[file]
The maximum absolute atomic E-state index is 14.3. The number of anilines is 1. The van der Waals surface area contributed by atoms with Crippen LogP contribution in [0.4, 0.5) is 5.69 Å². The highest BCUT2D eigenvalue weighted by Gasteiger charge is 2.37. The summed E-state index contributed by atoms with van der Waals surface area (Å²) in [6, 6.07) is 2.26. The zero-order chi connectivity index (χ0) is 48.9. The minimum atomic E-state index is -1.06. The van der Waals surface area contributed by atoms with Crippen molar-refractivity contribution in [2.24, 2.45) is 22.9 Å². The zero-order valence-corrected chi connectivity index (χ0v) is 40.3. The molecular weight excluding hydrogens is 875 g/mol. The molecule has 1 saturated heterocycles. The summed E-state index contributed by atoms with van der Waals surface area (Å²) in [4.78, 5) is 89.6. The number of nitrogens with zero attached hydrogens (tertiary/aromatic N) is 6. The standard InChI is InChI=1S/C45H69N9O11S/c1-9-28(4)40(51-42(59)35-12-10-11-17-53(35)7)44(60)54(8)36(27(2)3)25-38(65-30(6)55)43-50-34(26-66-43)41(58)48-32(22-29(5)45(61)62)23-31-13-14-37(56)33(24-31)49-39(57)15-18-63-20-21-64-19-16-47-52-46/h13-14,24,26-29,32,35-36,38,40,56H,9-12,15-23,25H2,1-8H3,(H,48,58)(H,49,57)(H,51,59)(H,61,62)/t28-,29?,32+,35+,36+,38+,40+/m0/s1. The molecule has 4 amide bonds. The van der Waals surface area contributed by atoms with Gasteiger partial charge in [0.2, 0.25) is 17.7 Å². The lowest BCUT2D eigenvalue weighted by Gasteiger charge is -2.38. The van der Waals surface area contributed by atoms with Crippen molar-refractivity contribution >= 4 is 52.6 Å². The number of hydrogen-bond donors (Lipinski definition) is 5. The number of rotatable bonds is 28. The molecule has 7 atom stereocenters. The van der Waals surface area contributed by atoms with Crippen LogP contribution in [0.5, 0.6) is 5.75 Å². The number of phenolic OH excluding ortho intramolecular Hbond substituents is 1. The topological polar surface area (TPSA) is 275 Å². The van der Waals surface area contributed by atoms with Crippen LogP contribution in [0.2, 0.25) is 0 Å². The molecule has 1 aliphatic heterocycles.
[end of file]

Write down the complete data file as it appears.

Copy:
The maximum absolute atomic E-state index is 14.3. The number of anilines is 1. The van der Waals surface area contributed by atoms with Crippen LogP contribution in [0.4, 0.5) is 5.69 Å². The highest BCUT2D eigenvalue weighted by Gasteiger charge is 2.37. The summed E-state index contributed by atoms with van der Waals surface area (Å²) in [6, 6.07) is 2.26. The zero-order chi connectivity index (χ0) is 48.9. The minimum atomic E-state index is -1.06. The van der Waals surface area contributed by atoms with Crippen molar-refractivity contribution in [2.24, 2.45) is 22.9 Å². The zero-order valence-corrected chi connectivity index (χ0v) is 40.3. The molecular weight excluding hydrogens is 875 g/mol. The molecule has 1 saturated heterocycles. The summed E-state index contributed by atoms with van der Waals surface area (Å²) in [4.78, 5) is 89.6. The number of nitrogens with zero attached hydrogens (tertiary/aromatic N) is 6. The standard InChI is InChI=1S/C45H69N9O11S/c1-9-28(4)40(51-42(59)35-12-10-11-17-53(35)7)44(60)54(8)36(27(2)3)25-38(65-30(6)55)43-50-34(26-66-43)41(58)48-32(22-29(5)45(61)62)23-31-13-14-37(56)33(24-31)49-39(57)15-18-63-20-21-64-19-16-47-52-46/h13-14,24,26-29,32,35-36,38,40,56H,9-12,15-23,25H2,1-8H3,(H,48,58)(H,49,57)(H,51,59)(H,61,62)/t28-,29?,32+,35+,36+,38+,40+/m0/s1. The molecule has 4 amide bonds. The van der Waals surface area contributed by atoms with Gasteiger partial charge in [0.2, 0.25) is 17.7 Å². The lowest BCUT2D eigenvalue weighted by Gasteiger charge is -2.38. The van der Waals surface area contributed by atoms with Crippen molar-refractivity contribution >= 4 is 52.6 Å². The number of hydrogen-bond donors (Lipinski definition) is 5. The number of rotatable bonds is 28. The molecule has 7 atom stereocenters. The van der Waals surface area contributed by atoms with Crippen LogP contribution in [0.5, 0.6) is 5.75 Å². The number of phenolic OH excluding ortho intramolecular Hbond substituents is 1. The topological polar surface area (TPSA) is 275 Å². The van der Waals surface area contributed by atoms with Crippen LogP contribution in [0.2, 0.25) is 0 Å². The molecule has 1 aliphatic heterocycles.